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Think about your research topic and research question. How could you compose a podcast connected to this for a public audience? How might this public genre help you connect to a particular audience that you could not reach through the genre of the Academic Research Paper? What group of people would you like to connect to?

Who do you know that has some personal knowledge of or connection with your research topic that could share their story with your audience? Contact them and arrange the interview immediately. This can be one or potentially two people if their stories are connected.

Make certain that you listen to the StoryCorp examples to understand what is expected.

Be sure you have an intro the provides a context for the story and a brief introduction to the individual. In this intro, and at other points you feel it’s effective (such as the conclusion), make use of background music. You use free sources here:

https://freemusicarchive.org/home

Create a brief podcast (2-3 minutes) that meets the parameters of StoryCorps’s mission statement: “StoryCorps’s mission is to preserve and share humanity’s stories in order to build connections between people and create a more just and compassionate world.” Like the podcasts on the StoryCorps website and digital archive, your podcast should consist of an interview with someone in your life—ideally someone with a unique perspective on history, current events, American culture, or life in general.

Choose an interviewee with whom you have a close relationship. This can be a parent, sibling, child, friend, or colleague. In any case, in order to draw personal stories out of your interviewee, you will need to build on familiarity and trust. Also, since you will have the option of revising and including this podcast as one of the three genres in your Multigenre Research Project, keep your MGRP topic in mind when choosing your interviewee.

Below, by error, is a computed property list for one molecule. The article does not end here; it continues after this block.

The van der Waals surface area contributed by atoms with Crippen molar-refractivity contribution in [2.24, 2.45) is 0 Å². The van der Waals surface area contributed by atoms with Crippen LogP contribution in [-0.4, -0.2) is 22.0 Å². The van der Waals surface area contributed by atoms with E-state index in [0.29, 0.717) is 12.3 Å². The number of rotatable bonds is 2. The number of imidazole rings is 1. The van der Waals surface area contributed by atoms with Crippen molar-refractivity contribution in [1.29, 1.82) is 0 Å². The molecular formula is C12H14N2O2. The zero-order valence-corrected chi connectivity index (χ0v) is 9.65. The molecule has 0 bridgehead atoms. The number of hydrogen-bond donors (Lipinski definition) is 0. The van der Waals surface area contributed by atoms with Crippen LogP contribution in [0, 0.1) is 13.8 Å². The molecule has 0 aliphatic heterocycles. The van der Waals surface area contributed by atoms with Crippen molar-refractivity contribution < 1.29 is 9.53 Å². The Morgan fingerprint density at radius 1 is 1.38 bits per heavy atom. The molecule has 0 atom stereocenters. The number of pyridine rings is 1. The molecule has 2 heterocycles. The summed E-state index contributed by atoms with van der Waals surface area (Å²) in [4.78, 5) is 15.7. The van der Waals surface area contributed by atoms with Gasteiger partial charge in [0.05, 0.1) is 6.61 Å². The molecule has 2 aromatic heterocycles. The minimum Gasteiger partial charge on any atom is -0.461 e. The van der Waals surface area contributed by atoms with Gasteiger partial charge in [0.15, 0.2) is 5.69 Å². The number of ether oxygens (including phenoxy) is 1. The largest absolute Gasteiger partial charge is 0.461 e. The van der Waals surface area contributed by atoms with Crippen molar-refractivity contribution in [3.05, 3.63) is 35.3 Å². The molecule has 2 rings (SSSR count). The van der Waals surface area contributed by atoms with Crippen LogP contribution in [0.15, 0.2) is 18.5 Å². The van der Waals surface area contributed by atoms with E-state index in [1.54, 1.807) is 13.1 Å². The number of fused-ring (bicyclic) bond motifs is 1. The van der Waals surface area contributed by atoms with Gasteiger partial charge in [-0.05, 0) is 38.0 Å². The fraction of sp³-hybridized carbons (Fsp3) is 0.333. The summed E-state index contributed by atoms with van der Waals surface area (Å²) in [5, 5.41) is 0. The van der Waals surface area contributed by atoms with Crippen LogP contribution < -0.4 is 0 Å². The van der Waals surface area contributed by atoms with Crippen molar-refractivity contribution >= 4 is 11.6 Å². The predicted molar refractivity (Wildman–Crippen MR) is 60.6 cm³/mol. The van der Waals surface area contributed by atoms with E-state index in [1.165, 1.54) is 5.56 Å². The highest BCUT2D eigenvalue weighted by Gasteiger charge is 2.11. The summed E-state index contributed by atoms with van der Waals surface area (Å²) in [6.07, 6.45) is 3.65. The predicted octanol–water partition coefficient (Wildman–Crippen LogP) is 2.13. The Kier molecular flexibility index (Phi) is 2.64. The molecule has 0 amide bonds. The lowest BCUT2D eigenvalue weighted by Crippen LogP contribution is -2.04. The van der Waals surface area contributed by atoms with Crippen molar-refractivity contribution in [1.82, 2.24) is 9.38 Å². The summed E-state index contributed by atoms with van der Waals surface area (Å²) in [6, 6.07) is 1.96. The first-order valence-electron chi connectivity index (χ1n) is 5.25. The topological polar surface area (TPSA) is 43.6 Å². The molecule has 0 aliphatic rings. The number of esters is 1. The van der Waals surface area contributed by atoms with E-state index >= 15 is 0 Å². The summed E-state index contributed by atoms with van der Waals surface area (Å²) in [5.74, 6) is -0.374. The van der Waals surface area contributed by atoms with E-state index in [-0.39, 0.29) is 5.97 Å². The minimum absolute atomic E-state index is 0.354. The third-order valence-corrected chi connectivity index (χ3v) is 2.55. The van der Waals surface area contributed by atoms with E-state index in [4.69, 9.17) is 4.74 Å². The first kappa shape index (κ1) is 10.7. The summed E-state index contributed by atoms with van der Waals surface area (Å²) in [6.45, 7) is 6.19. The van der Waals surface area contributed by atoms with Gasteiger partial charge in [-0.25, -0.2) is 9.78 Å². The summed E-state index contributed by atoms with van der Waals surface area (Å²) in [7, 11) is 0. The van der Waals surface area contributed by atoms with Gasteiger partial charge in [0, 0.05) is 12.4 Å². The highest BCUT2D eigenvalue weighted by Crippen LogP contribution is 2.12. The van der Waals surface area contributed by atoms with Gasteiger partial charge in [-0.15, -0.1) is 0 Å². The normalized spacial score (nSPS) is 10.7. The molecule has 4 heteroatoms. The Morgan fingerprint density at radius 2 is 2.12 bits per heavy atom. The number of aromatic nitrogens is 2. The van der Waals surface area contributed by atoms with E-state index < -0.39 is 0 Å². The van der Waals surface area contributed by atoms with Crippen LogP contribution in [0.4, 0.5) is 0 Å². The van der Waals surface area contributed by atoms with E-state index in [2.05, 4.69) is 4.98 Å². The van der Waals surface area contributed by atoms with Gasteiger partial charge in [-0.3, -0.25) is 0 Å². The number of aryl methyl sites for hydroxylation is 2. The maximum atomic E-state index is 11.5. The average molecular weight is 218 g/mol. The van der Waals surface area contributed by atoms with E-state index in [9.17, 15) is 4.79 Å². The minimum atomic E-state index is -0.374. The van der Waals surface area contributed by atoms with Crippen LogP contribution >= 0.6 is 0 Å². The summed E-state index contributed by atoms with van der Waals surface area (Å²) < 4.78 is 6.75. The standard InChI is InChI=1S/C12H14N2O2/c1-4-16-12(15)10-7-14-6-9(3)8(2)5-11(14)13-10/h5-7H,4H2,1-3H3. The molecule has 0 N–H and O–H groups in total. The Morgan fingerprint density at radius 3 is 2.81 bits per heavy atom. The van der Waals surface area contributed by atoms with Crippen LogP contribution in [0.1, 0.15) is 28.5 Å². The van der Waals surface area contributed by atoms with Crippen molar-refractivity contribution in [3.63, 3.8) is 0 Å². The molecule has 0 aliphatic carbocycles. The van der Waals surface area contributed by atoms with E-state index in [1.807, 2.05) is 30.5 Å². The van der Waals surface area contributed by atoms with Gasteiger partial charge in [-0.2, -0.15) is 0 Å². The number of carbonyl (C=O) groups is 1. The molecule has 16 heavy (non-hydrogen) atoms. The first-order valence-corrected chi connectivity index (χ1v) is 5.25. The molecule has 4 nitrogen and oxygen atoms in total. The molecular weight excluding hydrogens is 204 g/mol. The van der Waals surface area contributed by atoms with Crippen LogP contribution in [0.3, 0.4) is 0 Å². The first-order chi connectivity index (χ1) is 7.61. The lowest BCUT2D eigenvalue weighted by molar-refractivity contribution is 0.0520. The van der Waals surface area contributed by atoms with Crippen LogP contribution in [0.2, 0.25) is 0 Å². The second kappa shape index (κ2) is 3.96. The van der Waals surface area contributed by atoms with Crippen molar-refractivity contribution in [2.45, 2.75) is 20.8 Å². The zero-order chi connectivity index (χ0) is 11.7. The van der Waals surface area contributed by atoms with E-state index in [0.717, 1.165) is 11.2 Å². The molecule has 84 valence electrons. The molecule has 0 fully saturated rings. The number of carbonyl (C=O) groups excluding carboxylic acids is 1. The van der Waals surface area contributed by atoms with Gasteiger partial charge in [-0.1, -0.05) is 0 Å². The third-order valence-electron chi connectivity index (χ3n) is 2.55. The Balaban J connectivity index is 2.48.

Plan your questions ahead of time. See the link to StoryCorps’s “Great Questions” page (storycorps.org/participate/great-questions/) to help you get started. Come to your interview prepared with more questions than you think you will have time to cover, since it is always better to have too many questions than too few.

Listen to some StoryCorps podcasts to get a sense of what makes a good story. Keep this in mind as you conduct your interview.

Practice recording ahead of time: Figure out what device/equipment you will be using, and test it out in the space you will be using for your interview (phones work fine for this if you get the right app; Hi-Q and Recorder Plus work well). Figure out how close you need to be to the microphone, how to limit background noise, and so on.

It’s okay to record up to 5 minutes’ worth of interview if it takes a while for your interviewee to get to the “good stuff,” or in other words to warm up to talking about what you might consider the most valuable information to share with your audience. If you choose to include your podcast in your MGRP, you can always edit unnecessary parts during the revision process later.

After you listen to the interview, audio edit if necessary, cutting anything that might distract your audience from what feels like the “real story.”

If you want to include a music track, keep it subtle. You don’t want it to dominate your story. In fact, you might consider including music, preferably without lyrics, only in the beginning and the end. If you do include music, keep in mind copyright/fair use rules.

Listen to your finished story/podcast and

write a reflection

in which you consider the following: What do you like about it? What might you do differently next time? Consider sharing your reflection with your interviewee. Be sure to include the link to your podcast.

ill say the topic is my friend’s favorite piece of history and you can do what ever story you like

  
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